By Katie Chambers
Welcome to NYWIFT, Candece Tarpley!
Candece Tarpley, of Sissipahaw/Tuscarora/Tsalagi descent, is a World Champion Powwow dancer, an actress and a poet-storyteller-playwright who has been writing since childhood.
Holding her heritage close, she’s been a featured performer nationwide, weaving her crafts with the patrons of the Public Library of Boulder Colorado; Middlebury College in Vermont; Williams College in Williamstown, Massachusetts; the Pequot Museum in Connecticut; the Brooklyn Museum and the Museum of Natural History in New York City, as well as other creative venues.
Candece spoke to us about how her Indigenous heritage influences her work, the response to her television series, and her next major projects.
Tell us about yourself – give us your elevator pitch!
Well, I’m not sure how to answer this first question. I like to hide so I not sure the elevator pitch is for me.
I am a person of many talents and l love them all. I am a passionate writer loving my stories, my plays, my audio works, and the scripts I write for my TV show. I try to expand on my works by using different forms of writing experimenting, lifting me higher.
I love my television show and want to take it higher. Example: me not having to get my own crew together or do my make-up and hair, or directing talent to correct places. Several mistakes have been out of my control when wearing these several hats.
You are a World Champion Powwow dancer – that’s so cool! How did you get involved in that side of competitive dance? And how does your Sissipahaw/Tuscarora/Tsalagi inspire and influence your other creative work?
This is my culture. It is who I am, and I’ve had to fight just to be here.
Now, there are two types of powwows. Traditional ones: where there is no money awarded for dancing or drumming. It’s like family and there is respect among us.
Modern powwows are different in that there are contests for drumming and dancing. Many people make their living through this method now, traveling all over the world dancing and selling their merchandise.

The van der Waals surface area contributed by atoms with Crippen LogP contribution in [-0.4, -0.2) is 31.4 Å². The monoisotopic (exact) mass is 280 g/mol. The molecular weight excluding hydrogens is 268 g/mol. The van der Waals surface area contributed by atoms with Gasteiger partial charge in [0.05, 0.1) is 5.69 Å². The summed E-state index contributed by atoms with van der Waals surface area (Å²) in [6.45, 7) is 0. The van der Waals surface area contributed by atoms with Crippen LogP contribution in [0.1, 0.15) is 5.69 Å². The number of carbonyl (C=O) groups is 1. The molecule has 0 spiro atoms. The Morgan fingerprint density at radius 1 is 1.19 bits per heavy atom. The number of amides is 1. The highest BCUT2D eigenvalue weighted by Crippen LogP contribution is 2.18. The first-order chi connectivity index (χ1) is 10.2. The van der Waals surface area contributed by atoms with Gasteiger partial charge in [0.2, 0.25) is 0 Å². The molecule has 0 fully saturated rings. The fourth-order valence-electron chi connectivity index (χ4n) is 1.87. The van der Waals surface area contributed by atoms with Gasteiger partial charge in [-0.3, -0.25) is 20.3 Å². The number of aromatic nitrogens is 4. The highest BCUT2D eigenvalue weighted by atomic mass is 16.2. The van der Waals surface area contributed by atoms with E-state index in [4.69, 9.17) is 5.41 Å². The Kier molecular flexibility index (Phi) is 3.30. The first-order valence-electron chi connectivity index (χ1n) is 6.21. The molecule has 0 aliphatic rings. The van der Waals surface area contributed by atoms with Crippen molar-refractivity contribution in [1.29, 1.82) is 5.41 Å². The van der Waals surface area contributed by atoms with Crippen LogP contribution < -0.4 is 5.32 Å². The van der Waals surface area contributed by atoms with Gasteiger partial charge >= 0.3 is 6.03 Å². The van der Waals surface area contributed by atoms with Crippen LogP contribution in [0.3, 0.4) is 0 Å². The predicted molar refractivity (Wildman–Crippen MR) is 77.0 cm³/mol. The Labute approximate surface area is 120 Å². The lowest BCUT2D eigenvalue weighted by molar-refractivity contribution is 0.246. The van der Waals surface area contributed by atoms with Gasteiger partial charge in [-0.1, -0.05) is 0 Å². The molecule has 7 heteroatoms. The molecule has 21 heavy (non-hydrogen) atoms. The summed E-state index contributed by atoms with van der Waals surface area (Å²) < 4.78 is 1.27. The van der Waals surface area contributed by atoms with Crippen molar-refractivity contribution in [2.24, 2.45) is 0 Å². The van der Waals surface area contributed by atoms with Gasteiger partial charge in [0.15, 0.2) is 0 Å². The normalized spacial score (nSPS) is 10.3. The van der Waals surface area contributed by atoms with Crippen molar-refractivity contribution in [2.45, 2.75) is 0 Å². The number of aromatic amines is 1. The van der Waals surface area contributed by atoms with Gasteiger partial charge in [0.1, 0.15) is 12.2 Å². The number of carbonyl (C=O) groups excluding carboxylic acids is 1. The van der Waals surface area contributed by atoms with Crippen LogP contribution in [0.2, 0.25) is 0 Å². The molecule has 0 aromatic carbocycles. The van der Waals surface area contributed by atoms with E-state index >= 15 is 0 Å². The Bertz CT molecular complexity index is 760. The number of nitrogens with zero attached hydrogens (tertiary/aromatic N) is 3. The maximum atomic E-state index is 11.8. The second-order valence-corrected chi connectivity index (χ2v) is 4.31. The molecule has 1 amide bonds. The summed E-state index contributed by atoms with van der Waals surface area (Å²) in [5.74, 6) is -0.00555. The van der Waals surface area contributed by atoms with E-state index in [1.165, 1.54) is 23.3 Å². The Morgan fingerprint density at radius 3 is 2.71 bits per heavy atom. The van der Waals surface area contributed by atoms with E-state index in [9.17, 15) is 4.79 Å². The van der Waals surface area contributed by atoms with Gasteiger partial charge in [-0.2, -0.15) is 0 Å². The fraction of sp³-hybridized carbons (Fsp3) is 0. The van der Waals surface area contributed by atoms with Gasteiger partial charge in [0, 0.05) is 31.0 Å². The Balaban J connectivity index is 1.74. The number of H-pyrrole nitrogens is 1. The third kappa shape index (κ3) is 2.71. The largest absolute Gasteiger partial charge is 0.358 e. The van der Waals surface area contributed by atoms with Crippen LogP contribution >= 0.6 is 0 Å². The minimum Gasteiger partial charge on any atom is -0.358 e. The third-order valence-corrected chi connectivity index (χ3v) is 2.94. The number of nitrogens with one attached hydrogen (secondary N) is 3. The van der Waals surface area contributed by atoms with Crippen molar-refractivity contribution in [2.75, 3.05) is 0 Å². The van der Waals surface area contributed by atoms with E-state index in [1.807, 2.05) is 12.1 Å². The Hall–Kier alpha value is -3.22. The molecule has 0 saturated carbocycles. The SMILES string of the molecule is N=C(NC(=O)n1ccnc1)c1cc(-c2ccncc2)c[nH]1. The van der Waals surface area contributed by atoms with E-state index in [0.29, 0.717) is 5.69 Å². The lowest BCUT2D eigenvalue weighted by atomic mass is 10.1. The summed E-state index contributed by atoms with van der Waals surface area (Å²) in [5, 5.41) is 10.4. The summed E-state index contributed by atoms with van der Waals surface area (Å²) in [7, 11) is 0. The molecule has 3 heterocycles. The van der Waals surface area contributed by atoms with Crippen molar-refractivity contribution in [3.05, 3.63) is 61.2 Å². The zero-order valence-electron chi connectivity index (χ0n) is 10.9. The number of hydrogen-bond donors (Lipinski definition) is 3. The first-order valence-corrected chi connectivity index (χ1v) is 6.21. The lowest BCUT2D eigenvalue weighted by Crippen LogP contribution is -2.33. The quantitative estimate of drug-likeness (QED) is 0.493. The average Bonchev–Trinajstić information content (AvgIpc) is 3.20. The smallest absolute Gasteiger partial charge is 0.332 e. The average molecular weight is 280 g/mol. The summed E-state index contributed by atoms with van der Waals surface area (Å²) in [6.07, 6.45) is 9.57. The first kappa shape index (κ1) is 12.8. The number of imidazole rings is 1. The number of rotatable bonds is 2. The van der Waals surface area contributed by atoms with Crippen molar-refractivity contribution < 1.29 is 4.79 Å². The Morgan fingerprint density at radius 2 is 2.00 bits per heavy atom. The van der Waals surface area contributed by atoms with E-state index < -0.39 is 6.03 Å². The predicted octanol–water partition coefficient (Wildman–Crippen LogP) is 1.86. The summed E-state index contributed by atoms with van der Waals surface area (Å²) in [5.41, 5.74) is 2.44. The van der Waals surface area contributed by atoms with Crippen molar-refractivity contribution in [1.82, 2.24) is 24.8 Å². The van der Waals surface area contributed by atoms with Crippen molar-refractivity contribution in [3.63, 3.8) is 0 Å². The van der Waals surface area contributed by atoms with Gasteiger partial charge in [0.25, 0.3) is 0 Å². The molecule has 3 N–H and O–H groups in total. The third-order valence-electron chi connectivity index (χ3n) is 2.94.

I am grateful to be a world champion dancer. It makes me feel proud and connects me with my ancestors. I love my Indigenous dancing and work hard at designing my regalia (dress attire) for shows and contests. I thrill to hear a great drum group spree me on as I become one with the music. It’s really wonderful to feel so good! I hope to do this the rest of my life. It gives me energy to create other projects and move forward.
Tell us about the series you host, Pathways to the Dream Lodge Café.
My show Pathways to the Dream Lodge Café is about Indigenous people and the arts. The shows are mainly about East Coast peoples.
Most people don’t think or know Indigenous people still exist. Some of my friends have told me how people react to them when asked who they are. So, I thought it good to bring forth some good information.
I’ve been told my shows are informative and I appreciate [that] and feel I’m going down the right path. I also incorporate the other artforms and they include Indigenous works too.
You have performed nationwide as a dancer, actor, and storyteller/poet. What has been your favorite career moment to date?
My favorite career moment was when I worked with Eli Wallach twice, once on 100 Centre Street and the other on Max Bickford.
I talked with Eli about his film Baby Doll, which I love. He told me some of the problems they had in the South at that time.
I also loved seeing him and Sidney Lumet work together on 100 Centre Street. Sitting in the courtroom, I was amazed to see the two of them so relaxed and talking about the scene.
I also worked with Sidney Lumet on two of his other films, Gloria and Night falls over Manhattan. That too was wonderful.
What kinds of projects excite you?
What excites me? Doing any form of artwork. But doing something new and different I really appreciate! I liked working on a play with people from Siberian Theatre and their theater games. A good teaching. Just being in the artistic atmosphere with incredible artists excite me. The energy lifts you like a magic carpet ride!
What is the best advice you ever received? And the worst?
The best advice I was given is don’t let people stop you from doing what you love.
The worst advice is several people telling me not to move to New York City! I loved New York and knew it was for me. Amazingly, several years after I came here, those same people came to live here. Interesting to say the least.
What inspired you to join NYWIFT? How do you hope to engage with the organization?
[I entered and my project] won a place in 2023 NYWIFT Online Shorts Festival. I felt good. I have my TV show and I’ve worked in acting for many years. I thought entering another door would be exciting and good for changing times. It’s a poor mouse that has only one entrance.
And what is next for you?
My next major project is animation. I’ve wanted to do this for some time and with so many changes going on, this is the time to try it. I have lots of material to work with concerning this industry. I also want to publish the works I have. I’ll put more time into that too.
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